KEN PIESSE’S biography of David Warner is fast becoming a Christmas bestseller. Far from a hagiography, it tells the truth and nothing but the truth of the wild child who continues to corner the headlines.
David Warner wants to go out a hero but there will be booing for him from Perth to Melbourne and Sydney during the first of the summer’s Test series.
Many have still not forgiven him for bringing cricket to its knees in Cape Town in 2018.
They were unimpressed by his understated, underwhelming apologies afterwards.
As I fulfill media commitments around the publication of David Warner, The Bull, daring to be different, it’s clear that many remain permanently scarred by the biggest Australian cricket headliner since Shane Warne.
Unlike Warnie who kept on putting his foot in it big time but kept smiling, apologising and appealing to the Australian public to accept his foibles, Warner has never had the same charisma – or public rapport.
He’s street smart but his apologies haven’t been as genuine as those made by Steve Smith and Cameron Bancroft, who was the patsy in the whole sorry affair.
As I explain in The Bull, one of the Cricket Australia sponsors rang chief executive James Sutherland saying that the year bans were too lenient. He wanted them all to be banned for life and when they didn’t, he withdrew his company’s six million sponsorship.
One silly, insanely stupid act created chaos – with resignations everywhere – and it’s one of the reasons why this latest book of mine is in such Christmas demand.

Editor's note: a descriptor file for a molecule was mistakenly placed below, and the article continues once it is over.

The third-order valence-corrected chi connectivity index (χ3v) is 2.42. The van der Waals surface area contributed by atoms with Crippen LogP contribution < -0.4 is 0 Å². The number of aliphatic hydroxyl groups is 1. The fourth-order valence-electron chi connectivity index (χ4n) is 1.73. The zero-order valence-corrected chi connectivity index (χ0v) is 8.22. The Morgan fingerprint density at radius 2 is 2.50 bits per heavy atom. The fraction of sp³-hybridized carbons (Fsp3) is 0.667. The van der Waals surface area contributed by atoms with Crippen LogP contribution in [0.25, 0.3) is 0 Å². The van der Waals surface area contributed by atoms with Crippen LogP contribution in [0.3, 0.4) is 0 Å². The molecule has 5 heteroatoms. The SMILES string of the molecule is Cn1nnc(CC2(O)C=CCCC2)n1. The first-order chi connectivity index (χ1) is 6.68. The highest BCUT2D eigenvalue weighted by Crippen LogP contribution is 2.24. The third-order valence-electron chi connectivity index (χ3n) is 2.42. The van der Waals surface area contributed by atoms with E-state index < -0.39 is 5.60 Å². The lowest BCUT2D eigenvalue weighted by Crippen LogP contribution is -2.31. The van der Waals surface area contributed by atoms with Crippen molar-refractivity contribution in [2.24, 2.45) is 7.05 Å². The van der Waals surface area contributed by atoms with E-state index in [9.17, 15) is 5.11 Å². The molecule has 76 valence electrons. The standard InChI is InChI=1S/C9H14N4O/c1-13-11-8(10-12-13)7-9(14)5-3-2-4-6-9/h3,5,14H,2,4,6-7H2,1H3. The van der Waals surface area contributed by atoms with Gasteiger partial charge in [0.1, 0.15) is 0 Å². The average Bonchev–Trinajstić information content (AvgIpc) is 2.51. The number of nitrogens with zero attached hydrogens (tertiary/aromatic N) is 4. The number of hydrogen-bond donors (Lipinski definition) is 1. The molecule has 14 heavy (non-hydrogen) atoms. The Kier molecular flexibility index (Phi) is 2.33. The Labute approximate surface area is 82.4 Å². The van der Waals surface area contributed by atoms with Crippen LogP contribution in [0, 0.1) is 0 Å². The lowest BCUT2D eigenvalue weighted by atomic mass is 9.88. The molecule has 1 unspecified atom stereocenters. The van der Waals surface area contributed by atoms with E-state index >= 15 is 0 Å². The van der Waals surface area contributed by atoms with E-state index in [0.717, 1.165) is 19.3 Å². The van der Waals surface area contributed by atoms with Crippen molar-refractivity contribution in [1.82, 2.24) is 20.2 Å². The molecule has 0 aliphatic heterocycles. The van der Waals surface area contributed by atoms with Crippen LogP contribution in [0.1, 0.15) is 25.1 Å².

I take you behind the scenes and share with the readers exactly what happened. And how ‘Captain Calamity’ Steve Smith told Warner: ‘I don’t want to know anything about it.’
Like Greg Chappell with the underarm all those years back, Smith wasn’t fit to be Australia’s captain.
Had then-coach Darren Lehmann known about the plan, he would have stopped it, there and then. He’s too good a cricket person to have condoned it.
Despite a Test average of just 22 this calendar year, Warner’s World Cup doings were enough to see him selected again for a farewell summer.
I for one hope that he does well enough to be an automatic selection for the summer’s two holiday Tests from Boxing Day.
There has been no finer multi-format player in Australian cricket. Or one as provocative or as polarising.
Ken Piesse is Australian cricket’s master storyteller. Limited edition hardback copies of his 87th book are available from cricketbooks.com.au
KEN PIESSE has covered cricket and football for more than 30 years in Melbourne. Despite that setback, Ken has written, published and edited 86 books on cricket and AFL football to become Australian sport’s most prolific author.
His latest cricket book is David Warner, The Bull, Daring to be Different with Wilkinson Publishing, out now